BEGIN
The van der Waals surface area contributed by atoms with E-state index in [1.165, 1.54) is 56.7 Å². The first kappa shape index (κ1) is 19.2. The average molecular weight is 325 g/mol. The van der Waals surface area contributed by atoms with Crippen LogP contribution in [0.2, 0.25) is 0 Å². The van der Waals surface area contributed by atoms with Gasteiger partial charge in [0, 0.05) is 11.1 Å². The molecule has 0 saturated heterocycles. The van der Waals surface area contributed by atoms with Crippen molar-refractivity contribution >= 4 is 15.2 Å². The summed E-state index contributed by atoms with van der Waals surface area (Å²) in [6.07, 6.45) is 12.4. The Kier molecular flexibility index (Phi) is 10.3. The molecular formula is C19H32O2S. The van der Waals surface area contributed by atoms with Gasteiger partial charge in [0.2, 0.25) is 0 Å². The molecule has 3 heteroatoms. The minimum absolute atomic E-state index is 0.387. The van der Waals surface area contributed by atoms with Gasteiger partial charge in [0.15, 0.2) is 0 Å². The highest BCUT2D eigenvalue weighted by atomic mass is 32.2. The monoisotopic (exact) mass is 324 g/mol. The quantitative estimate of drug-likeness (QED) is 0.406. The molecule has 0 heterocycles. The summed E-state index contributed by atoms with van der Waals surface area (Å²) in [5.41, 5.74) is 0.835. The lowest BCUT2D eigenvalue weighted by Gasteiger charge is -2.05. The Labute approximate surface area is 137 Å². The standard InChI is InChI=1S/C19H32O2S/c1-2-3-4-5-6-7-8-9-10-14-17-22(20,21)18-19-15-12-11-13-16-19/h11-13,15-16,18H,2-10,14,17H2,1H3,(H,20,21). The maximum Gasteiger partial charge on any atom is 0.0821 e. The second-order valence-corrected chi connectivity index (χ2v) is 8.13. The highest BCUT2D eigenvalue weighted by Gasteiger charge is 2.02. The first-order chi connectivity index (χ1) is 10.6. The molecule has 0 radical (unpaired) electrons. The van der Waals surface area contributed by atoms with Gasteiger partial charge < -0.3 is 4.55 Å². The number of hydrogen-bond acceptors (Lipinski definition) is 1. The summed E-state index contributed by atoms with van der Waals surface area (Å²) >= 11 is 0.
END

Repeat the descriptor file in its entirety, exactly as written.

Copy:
The van der Waals surface area contributed by atoms with E-state index in [1.165, 1.54) is 56.7 Å². The first kappa shape index (κ1) is 19.2. The average molecular weight is 325 g/mol. The van der Waals surface area contributed by atoms with Crippen LogP contribution in [0.2, 0.25) is 0 Å². The van der Waals surface area contributed by atoms with Gasteiger partial charge in [0, 0.05) is 11.1 Å². The molecule has 0 saturated heterocycles. The van der Waals surface area contributed by atoms with Crippen molar-refractivity contribution >= 4 is 15.2 Å². The summed E-state index contributed by atoms with van der Waals surface area (Å²) in [6.07, 6.45) is 12.4. The Kier molecular flexibility index (Phi) is 10.3. The molecular formula is C19H32O2S. The van der Waals surface area contributed by atoms with Gasteiger partial charge in [0.2, 0.25) is 0 Å². The molecule has 3 heteroatoms. The minimum absolute atomic E-state index is 0.387. The van der Waals surface area contributed by atoms with Gasteiger partial charge in [0.15, 0.2) is 0 Å². The highest BCUT2D eigenvalue weighted by atomic mass is 32.2. The monoisotopic (exact) mass is 324 g/mol. The quantitative estimate of drug-likeness (QED) is 0.406. The molecule has 0 heterocycles. The summed E-state index contributed by atoms with van der Waals surface area (Å²) in [5.41, 5.74) is 0.835. The lowest BCUT2D eigenvalue weighted by Gasteiger charge is -2.05. The Labute approximate surface area is 137 Å². The standard InChI is InChI=1S/C19H32O2S/c1-2-3-4-5-6-7-8-9-10-14-17-22(20,21)18-19-15-12-11-13-16-19/h11-13,15-16,18H,2-10,14,17H2,1H3,(H,20,21). The maximum Gasteiger partial charge on any atom is 0.0821 e. The second-order valence-corrected chi connectivity index (χ2v) is 8.13. The highest BCUT2D eigenvalue weighted by Gasteiger charge is 2.02. The first-order chi connectivity index (χ1) is 10.6. The molecule has 0 radical (unpaired) electrons. The van der Waals surface area contributed by atoms with Gasteiger partial charge < -0.3 is 4.55 Å². The number of hydrogen-bond acceptors (Lipinski definition) is 1. The summed E-state index contributed by atoms with van der Waals surface area (Å²) >= 11 is 0.